Saturday, September 22, 2012
Art and hope: One man’s story to overcome odds and rise from his wheelchair like a phoenix
The art of wood burning helped William Ross cope with an injury that confined him to the couch.
DENTON He fixed his big blue eyes on his grandfather’s hands as sawdust flew. Happy and mesmerized, he watched silently as the wood in front of him went up in smoke.
Slowly, images began to form, and young William Ross got his first taste of what would become his lifelong hobby and successful craft.
Ross, now 30, is a communications sophomore. He is known as the “Wood Phoenix,” a man who transforms hand-drawn scenes and faces on wood into permanent pieces full of texture and color.
“Everyone has their own thing they do,” Ross said. “A lot of people don’t see it as art, but I deem art based on the time and heart put into it.”
Feeding the flame
After sustaining a severe knee injury three years ago while working as a plumber, Ross was confined to the couch and a temporary wheelchair.
“Every time I make a piece, I hear my granddad’s voice on repeat in my head,” Ross said. “I was in a wheelchair this time last year and needed something to pass the time. I’ve been drawing my whole life and always loved doing this. I’ve done 100 burnings in the last three years.”
When his wife Shannon was promoted at work, they both saw it as the perfect opportunity for Ross to return to school as well as develop his passion for wood burning.
“Wood Phoenix” is Ross’ alias. It is representative of the way he breathes new life into old wood while scorching it with a wood burner that reaches 1,000 degrees.
Concentrated in a paintbrush-sized tip, the heat permanently burns every line Ross draws into the wood.
He starts with an image drawn on the wood, traces it with the burner and then fills in the scene with watercolor pencils. His most time-consuming piece took 40 hours to create.
“When I saw his work I was so intrigued and wanted to touch all the pieces,” said Missi Lou, a fellow artist and buyer of Ross’ work. “I was mesmerized by the detail. I could tell his heart was in it, and there was a lot of emotion.”
Sparks of inspiration
Ross’ workspace consists of a low-lit desk in the corner of the living room in his three-bedroom suburban home.
Wedding photos, pieces from his travels, and his and his wife’s art surround the desk.
From “Spem Successus Alit” tattooed on his back – a Latin phrase that means “hope nurtures success,” passed down through generations – to the three Chinese characters painted above the entryway in his home – love, happiness, and harmony – Ross’ influences and priorities are evident in everything he does.
“People look for stories and passion in art, and there is an attachment to his work,” Lou said. “He puts everything into creation for Shannon. The synergy between them is incredible.”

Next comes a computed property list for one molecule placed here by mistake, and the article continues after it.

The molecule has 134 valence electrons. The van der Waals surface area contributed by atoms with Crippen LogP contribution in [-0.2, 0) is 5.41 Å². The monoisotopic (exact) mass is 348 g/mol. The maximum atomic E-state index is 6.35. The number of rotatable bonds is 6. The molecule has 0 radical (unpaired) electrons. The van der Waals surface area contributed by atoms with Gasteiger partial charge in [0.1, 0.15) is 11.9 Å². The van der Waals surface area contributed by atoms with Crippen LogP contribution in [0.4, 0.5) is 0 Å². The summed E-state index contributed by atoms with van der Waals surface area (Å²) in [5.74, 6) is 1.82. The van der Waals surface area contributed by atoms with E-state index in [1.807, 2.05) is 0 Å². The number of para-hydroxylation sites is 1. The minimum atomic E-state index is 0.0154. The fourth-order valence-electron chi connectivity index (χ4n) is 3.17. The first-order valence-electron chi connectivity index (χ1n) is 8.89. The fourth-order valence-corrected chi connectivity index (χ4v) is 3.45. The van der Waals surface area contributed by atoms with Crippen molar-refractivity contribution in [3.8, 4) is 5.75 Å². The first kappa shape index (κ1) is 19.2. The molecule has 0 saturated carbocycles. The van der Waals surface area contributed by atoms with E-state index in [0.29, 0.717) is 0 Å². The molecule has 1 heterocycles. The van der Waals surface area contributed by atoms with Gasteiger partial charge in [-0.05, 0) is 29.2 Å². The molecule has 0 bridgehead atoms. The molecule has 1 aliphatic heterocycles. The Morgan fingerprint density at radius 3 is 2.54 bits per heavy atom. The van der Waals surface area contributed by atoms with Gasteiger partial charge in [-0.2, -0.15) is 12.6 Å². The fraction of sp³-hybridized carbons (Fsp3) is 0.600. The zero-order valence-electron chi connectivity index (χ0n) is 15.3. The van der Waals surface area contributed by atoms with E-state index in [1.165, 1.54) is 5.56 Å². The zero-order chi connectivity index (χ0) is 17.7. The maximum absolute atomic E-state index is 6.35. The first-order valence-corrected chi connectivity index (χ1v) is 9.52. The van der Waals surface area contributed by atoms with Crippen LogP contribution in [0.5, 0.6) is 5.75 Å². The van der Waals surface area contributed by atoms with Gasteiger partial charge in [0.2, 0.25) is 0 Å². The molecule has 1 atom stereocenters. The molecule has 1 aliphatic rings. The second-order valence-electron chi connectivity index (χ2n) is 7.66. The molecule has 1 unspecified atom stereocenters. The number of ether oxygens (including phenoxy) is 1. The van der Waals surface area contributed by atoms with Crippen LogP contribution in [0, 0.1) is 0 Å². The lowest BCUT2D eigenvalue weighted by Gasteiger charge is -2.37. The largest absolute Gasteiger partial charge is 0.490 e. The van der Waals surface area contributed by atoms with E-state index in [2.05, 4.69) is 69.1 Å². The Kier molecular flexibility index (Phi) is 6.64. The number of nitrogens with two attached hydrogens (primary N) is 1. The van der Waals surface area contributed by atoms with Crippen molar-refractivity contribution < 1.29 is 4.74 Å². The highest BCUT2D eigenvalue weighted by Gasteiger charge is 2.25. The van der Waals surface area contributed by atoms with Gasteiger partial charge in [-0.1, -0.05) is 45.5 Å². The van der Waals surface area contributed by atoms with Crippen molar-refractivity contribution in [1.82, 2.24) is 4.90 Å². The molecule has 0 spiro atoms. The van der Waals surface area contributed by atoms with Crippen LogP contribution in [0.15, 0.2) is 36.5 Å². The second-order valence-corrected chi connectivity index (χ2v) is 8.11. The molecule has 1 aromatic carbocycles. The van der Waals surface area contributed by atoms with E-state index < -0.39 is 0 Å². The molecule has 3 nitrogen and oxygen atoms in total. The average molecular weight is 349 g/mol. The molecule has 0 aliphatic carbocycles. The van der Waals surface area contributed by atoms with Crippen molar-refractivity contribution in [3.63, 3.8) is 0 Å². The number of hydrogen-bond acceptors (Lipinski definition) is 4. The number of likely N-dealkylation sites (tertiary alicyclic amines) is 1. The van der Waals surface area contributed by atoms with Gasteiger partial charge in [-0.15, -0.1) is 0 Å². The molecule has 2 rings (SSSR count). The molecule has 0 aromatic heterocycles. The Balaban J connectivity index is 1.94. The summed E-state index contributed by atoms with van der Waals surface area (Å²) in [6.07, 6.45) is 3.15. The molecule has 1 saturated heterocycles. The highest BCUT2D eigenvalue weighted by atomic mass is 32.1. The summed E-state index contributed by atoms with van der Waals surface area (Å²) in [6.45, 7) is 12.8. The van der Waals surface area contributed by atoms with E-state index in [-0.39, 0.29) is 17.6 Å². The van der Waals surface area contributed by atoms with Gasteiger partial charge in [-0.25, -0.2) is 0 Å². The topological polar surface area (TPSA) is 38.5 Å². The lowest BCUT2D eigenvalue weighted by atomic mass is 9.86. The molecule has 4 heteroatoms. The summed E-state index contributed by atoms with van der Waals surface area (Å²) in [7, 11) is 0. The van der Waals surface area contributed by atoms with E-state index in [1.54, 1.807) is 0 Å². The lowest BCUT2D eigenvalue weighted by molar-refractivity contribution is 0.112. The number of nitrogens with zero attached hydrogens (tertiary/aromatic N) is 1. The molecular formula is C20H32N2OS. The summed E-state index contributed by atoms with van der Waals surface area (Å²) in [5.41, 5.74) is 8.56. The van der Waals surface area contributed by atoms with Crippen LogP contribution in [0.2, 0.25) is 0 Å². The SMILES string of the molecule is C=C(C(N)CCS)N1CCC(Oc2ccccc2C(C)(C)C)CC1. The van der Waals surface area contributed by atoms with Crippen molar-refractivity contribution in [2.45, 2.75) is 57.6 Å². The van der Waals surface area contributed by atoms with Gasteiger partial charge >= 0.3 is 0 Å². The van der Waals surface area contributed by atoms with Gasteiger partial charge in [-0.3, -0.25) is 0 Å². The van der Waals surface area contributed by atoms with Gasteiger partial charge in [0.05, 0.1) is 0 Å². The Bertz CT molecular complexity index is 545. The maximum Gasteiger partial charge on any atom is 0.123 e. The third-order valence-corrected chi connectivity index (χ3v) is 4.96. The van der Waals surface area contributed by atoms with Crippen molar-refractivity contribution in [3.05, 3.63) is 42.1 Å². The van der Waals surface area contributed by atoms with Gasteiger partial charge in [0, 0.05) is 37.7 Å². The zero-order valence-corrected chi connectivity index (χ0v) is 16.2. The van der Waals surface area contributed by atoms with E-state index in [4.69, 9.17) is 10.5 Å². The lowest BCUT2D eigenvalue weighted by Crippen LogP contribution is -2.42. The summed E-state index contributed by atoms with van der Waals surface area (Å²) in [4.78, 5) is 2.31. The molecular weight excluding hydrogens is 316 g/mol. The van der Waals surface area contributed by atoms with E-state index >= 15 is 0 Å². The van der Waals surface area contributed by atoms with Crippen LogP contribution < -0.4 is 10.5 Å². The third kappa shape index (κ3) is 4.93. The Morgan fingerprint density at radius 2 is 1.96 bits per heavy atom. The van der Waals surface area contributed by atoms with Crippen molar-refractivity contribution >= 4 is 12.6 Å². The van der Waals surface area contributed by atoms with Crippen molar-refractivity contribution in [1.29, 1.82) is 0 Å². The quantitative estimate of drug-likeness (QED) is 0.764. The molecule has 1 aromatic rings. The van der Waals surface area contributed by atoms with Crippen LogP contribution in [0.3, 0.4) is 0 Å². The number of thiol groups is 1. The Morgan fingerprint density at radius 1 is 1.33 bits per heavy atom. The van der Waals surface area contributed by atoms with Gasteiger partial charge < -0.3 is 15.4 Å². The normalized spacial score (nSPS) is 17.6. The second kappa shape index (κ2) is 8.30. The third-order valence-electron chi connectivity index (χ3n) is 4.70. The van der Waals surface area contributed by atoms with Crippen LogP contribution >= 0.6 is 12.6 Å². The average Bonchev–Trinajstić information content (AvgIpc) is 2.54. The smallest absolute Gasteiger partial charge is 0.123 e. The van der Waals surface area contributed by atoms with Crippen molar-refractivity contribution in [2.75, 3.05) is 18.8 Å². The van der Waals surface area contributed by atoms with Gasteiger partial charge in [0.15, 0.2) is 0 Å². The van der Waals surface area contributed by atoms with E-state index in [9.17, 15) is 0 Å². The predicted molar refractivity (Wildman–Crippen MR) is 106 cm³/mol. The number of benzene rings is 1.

Ross’ first piece was created when his wife’s grandfather, a cancer patient, asked him to make his urn.
Ross crafted a piece that chronicled the man’s life and family, and painted the Marine Corps logo on top.
Since then, Ross has tried to include some reference to his family or heritage in each piece he creates. He designed a yin-yang logo to symbolize his relationship with his.
One of his pieces is a shield with skulls adorned in hats to represent each culture in his family – Scottish, Irish, German, and Cherokee.
“I’m just very family-oriented,” Ross said. “My great-great-great-great aunt was Betsy Ross, and I’m related to David Ross, who discovered how people get malaria. It’s pretty cool, and I’m proud.”
Ross is one of 40 artists who were accepted to show their work at the first Art Uprising Festival in West Village in Dallas. Out of these 40, Ross is the only wood burner.
“We were looking for a good mix of artists and ones that would appeal to the demographic of the West Village,” marketing coordinator Rachel Fresquez said. “We didn’t choose a lot of people who worked with wood, and we thought what he did was amazing.”
While he’s been successful at selling work via word-of-mouth and his Facebook page, Ross considers this festival a breakthrough in getting his name out there.
“Going from being able to pick up a car in high school to being in a wheelchair is a huge blow to a man’s ego,” Ross said. “But after getting that call, my ego was through the roof. I truly believe no one artist is better than another, but my pricing sets me apart. I’ve sold something for $25 that someone would have paid $700 for.”
Whether it’s $50 specialty pine for Home Depot or scrap wood from a lumber yard, Ross brings his artistic touch to the most rigid of elements, giving them a new life and an admirer a new piece of wall art.
“You don’t see a lot of what he has out there,” Lou said. “This is something he has to do – it’s who he is. It’s in his blood.”
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